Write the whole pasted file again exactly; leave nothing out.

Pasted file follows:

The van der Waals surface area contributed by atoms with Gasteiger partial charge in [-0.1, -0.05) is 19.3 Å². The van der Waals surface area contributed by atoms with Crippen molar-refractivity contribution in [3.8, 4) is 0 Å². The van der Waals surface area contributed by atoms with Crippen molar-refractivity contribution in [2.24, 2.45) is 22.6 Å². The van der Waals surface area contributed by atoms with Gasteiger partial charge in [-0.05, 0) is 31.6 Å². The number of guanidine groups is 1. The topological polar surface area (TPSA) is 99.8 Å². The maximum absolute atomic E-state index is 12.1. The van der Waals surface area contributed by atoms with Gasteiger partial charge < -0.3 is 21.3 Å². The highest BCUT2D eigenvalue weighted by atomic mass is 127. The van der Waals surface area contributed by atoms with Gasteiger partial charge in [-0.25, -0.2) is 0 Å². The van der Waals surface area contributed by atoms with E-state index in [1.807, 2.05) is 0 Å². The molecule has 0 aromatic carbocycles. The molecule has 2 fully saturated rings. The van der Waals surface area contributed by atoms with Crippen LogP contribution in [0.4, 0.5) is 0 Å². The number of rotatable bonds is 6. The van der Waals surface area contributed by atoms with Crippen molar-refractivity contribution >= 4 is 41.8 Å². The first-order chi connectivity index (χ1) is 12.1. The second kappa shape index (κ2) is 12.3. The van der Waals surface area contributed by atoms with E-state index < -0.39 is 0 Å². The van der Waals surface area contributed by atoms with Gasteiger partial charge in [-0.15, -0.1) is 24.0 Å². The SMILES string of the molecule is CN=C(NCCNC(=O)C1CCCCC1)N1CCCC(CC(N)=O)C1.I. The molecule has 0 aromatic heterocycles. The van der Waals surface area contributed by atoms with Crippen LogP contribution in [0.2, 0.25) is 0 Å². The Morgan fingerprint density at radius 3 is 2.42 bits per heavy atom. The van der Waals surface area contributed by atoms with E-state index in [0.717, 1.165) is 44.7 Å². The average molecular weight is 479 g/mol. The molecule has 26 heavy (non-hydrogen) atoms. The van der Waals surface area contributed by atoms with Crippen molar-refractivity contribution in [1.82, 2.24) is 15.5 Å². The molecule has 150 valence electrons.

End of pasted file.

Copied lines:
The van der Waals surface area contributed by atoms with Gasteiger partial charge in [-0.1, -0.05) is 19.3 Å². The van der Waals surface area contributed by atoms with Crippen molar-refractivity contribution in [3.8, 4) is 0 Å². The van der Waals surface area contributed by atoms with Crippen molar-refractivity contribution in [2.24, 2.45) is 22.6 Å². The van der Waals surface area contributed by atoms with Gasteiger partial charge in [-0.05, 0) is 31.6 Å². The number of guanidine groups is 1. The topological polar surface area (TPSA) is 99.8 Å². The maximum absolute atomic E-state index is 12.1. The van der Waals surface area contributed by atoms with Gasteiger partial charge < -0.3 is 21.3 Å². The highest BCUT2D eigenvalue weighted by atomic mass is 127. The van der Waals surface area contributed by atoms with Gasteiger partial charge in [-0.25, -0.2) is 0 Å². The van der Waals surface area contributed by atoms with E-state index in [1.807, 2.05) is 0 Å². The molecule has 0 aromatic carbocycles. The molecule has 2 fully saturated rings. The van der Waals surface area contributed by atoms with Crippen LogP contribution in [0.4, 0.5) is 0 Å². The number of rotatable bonds is 6. The van der Waals surface area contributed by atoms with Crippen molar-refractivity contribution >= 4 is 41.8 Å². The first-order chi connectivity index (χ1) is 12.1. The second kappa shape index (κ2) is 12.3. The van der Waals surface area contributed by atoms with E-state index < -0.39 is 0 Å². The van der Waals surface area contributed by atoms with Gasteiger partial charge in [-0.15, -0.1) is 24.0 Å². The SMILES string of the molecule is CN=C(NCCNC(=O)C1CCCCC1)N1CCCC(CC(N)=O)C1.I. The molecule has 0 aromatic heterocycles. The van der Waals surface area contributed by atoms with Crippen LogP contribution in [0.2, 0.25) is 0 Å². The Morgan fingerprint density at radius 3 is 2.42 bits per heavy atom. The van der Waals surface area contributed by atoms with E-state index in [0.717, 1.165) is 44.7 Å². The average molecular weight is 479 g/mol. The molecule has 26 heavy (non-hydrogen) atoms. The van der Waals surface area contributed by atoms with Crippen molar-refractivity contribution in [1.82, 2.24) is 15.5 Å². The molecule has 150 valence electrons.